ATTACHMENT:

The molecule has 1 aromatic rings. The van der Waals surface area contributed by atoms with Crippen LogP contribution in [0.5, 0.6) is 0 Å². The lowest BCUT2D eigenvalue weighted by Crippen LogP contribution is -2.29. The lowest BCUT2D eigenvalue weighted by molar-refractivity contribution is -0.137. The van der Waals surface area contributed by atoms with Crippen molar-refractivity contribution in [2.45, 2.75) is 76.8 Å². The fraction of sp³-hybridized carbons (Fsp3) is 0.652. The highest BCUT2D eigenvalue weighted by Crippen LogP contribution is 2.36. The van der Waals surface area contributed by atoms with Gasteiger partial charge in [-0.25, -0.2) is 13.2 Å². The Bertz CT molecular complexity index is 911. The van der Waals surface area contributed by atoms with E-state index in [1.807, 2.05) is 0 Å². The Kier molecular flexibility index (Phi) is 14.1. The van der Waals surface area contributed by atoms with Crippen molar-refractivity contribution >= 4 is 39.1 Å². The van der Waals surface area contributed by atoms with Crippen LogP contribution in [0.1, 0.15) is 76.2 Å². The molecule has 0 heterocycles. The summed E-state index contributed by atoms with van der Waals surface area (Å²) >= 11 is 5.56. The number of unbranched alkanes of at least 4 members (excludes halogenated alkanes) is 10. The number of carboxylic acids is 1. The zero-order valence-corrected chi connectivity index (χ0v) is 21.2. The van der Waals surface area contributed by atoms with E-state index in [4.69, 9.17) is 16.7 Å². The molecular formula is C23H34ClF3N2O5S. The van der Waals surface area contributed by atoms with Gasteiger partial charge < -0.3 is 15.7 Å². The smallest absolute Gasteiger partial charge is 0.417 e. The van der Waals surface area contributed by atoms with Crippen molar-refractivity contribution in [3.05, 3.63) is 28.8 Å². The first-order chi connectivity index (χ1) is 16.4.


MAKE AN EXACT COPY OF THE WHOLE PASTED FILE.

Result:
The molecule has 1 aromatic rings. The van der Waals surface area contributed by atoms with Crippen LogP contribution in [0.5, 0.6) is 0 Å². The lowest BCUT2D eigenvalue weighted by Crippen LogP contribution is -2.29. The lowest BCUT2D eigenvalue weighted by molar-refractivity contribution is -0.137. The van der Waals surface area contributed by atoms with Crippen molar-refractivity contribution in [2.45, 2.75) is 76.8 Å². The fraction of sp³-hybridized carbons (Fsp3) is 0.652. The highest BCUT2D eigenvalue weighted by Crippen LogP contribution is 2.36. The van der Waals surface area contributed by atoms with Gasteiger partial charge in [-0.25, -0.2) is 13.2 Å². The Bertz CT molecular complexity index is 911. The van der Waals surface area contributed by atoms with E-state index in [1.807, 2.05) is 0 Å². The Kier molecular flexibility index (Phi) is 14.1. The van der Waals surface area contributed by atoms with Crippen molar-refractivity contribution >= 4 is 39.1 Å². The van der Waals surface area contributed by atoms with Crippen LogP contribution in [0.1, 0.15) is 76.2 Å². The molecule has 0 heterocycles. The summed E-state index contributed by atoms with van der Waals surface area (Å²) >= 11 is 5.56. The number of unbranched alkanes of at least 4 members (excludes halogenated alkanes) is 10. The number of carboxylic acids is 1. The zero-order valence-corrected chi connectivity index (χ0v) is 21.2. The van der Waals surface area contributed by atoms with E-state index in [4.69, 9.17) is 16.7 Å². The molecular formula is C23H34ClF3N2O5S. The van der Waals surface area contributed by atoms with Gasteiger partial charge < -0.3 is 15.7 Å². The smallest absolute Gasteiger partial charge is 0.417 e. The van der Waals surface area contributed by atoms with Crippen molar-refractivity contribution in [3.05, 3.63) is 28.8 Å². The first-order chi connectivity index (χ1) is 16.4.